Why Women Matter to Wood Flooring Marketers

Women are responsible for about 70-80 percent of all consumer purchasing through their buying power and influence. This often-cited statistic has appeared in publications including Inc., Forbes, and Bloomberg, as well as many other credible sources. Even if the reality is closer to 50 percent, it would be unwise to underestimate or ignore this valuable market segment, especially in home purchases like flooring.

Women have the ability to greatly impact the profitability of flooring companies, installers, and refinishers. Here’s why:

Women are influencers.

Even if a woman isn’t the one completing the transaction, she often has a strong vote or veto power in what products, services, or brands are purchased.

Women create a multiplier effect.
Women represent multiple markets – their children, spouses, parents, friends, and extended family,to name a few. Almost half of adults in their
40s and 50s are part of the “sandwich generation” – adults with living parents older than 65 years of age and adult children, according
to Senior Living.

Women are waiting longer to get married.
Researchers with the Population Reference Bureau found that, in 2018, the
national average age at which women first marry is 27.6. U.S. Census figures indicate that, in 1968, that average was 21. That’s 6 years longer that women are the sole decision-maker about things such as buying or improving homes.

Women are waiting longer to have children and are having fewer children.
In 2017, the number of births for every 1,000 women of childbearing age was 60.2, down 3 percent from the previous year, and a record low, according to the National Center for Health Statistics. That leaves more disposable income and more time for home projects.

Women tend to have higher expectations for customer service, says Bridget Brennen, author of “Why She Buys: The New Strategy for Reaching
the World’s Most Powerful Consumers.” And when companies or service providers rise to meet the challenge, service improves for everyone, and the company’s reputation improves.

More specifically, women play a significant role in buying decisions when it comes to home improvement. According to a TraQline survey of more than 500,000 consumers annually, nearly half of the time (47 percent) flooring purchase decisions are made jointly by men and women. And when the decision is made individually, women edge out men, 28 percent versus 25 percent.

These findings are consistent with a survey of homeowners by Service Magic, a web-based service that connects homeowners with prescreened home-service professionals. The survey found that a majority of homeowners (65 percent) say they make home improvement decisions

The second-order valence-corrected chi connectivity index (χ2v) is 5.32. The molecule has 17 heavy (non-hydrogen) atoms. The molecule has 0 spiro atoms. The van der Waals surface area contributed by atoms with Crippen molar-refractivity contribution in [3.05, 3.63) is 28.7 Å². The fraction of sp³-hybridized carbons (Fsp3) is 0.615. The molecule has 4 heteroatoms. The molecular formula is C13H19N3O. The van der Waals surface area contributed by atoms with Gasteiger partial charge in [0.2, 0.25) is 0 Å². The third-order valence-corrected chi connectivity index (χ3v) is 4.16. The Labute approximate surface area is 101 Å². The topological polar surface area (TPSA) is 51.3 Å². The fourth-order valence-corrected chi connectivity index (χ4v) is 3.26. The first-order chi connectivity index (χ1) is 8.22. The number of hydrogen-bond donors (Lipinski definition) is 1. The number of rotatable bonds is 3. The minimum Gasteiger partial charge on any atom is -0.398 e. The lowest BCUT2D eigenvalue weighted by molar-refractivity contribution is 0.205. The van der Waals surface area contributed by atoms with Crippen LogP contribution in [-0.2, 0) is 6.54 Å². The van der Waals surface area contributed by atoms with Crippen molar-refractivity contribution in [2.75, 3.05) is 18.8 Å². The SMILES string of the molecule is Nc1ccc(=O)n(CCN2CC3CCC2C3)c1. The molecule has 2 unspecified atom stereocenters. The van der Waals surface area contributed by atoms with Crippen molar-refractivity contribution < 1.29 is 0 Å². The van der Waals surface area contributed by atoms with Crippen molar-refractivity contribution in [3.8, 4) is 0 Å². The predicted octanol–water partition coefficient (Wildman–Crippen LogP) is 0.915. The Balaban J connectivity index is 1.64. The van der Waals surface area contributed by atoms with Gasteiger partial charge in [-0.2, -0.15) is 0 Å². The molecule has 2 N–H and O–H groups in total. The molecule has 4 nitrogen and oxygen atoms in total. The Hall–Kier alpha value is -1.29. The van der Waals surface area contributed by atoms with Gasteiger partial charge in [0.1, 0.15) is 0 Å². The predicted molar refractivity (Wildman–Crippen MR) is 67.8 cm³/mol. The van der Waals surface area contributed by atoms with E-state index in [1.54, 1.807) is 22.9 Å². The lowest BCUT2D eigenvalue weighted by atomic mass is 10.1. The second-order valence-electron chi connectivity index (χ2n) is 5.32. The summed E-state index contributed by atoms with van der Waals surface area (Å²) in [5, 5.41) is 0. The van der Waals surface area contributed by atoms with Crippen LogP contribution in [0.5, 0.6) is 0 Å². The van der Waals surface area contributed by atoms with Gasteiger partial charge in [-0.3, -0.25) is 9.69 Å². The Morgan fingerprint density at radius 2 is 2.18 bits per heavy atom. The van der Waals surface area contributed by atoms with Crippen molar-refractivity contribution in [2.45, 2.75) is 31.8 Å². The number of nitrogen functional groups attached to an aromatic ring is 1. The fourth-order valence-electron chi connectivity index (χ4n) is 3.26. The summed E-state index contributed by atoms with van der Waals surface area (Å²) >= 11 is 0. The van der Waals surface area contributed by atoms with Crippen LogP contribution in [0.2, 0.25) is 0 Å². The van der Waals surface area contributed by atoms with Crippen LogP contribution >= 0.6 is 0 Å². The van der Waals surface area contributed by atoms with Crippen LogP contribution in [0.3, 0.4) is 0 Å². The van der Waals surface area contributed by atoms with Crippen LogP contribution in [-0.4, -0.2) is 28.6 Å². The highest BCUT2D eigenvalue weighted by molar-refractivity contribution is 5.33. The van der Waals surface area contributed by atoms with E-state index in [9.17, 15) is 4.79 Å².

as a team.

Today’s marketing must focus on the total customer experience, which starts before they reach out to a contractor or flooring specialist. To do well, marketers must understand the customer’s psyche – their needs, wants, and motivations
– then speak to them in a way that gets and keeps them interested in the company or its products and services.

• Answer their questions in blogs, Q&As, podcasts, newsletters, and social media.
• Make your website a source of information. Demonstrate your knowledge so your prospective customers will trust you and want to do business with you.
• Be transparent in your communication and don’t withhold information to get a chance to “pitch” or sell your services. Your website (for example) may be the only chance you get.
• Be willing to invest some time up front in phone calls and consultations. Consider it an opportunity to start building a relationship.
• Ask customers, especially women, to write positivereviews on Yelp, Houzz, Angie’s List, or HomeAdvisor.
• Respond to negative reviews and try to resolve issues with unhappy customers.

Not sure if online reviews matter? According to a 2016 BrightLocal Consumer Review Survey, a whopping 84 percent of people trust online reviews as much as the recommendation of a friend or family member. Further, 90 percent of consumers read 10 reviews or fewer before they feel they can trust a business.

In addition to addressing women’s questions with quality content, consider using media that are preferred by women.

• Of all the people on the internet, 83 percent of women use Facebook. Further, 84 percent of online users age 30-49 are on Facebook; and 72 percent of online users have incomes of more than $75,000, according to
• As of September 2019, Pinterest reported that 70 percent of its users are female.
• Instagram reports that 52 percent of its audience is female.

Also, options include strategically targeted Google Adwords, email marketing, or video marketing. For companies targeting less digital-savvy customers, consider advertising in highly visual media such as regional or local home and design publications, targeted cable networks and programs,
or direct mail.

Being truly successful at marketing to women takes more than good content and well-placed ads. Marketers must be careful to understand that women are not a homogenous group, and avoid stereotyping. Just as with any target market, women need to be segmented, not just by age or income, but also their needs, wants, and aspirations. Consumers won’t settle for products or services that fail to address their unique needs. Nor should they. And that’s the challenge for all marketers.

Katrina Olson is a marketing consultant, trainer, writer, and principal of Katrina Olson Marketing + Training. Reach her at katrina@katrinaolson.com.

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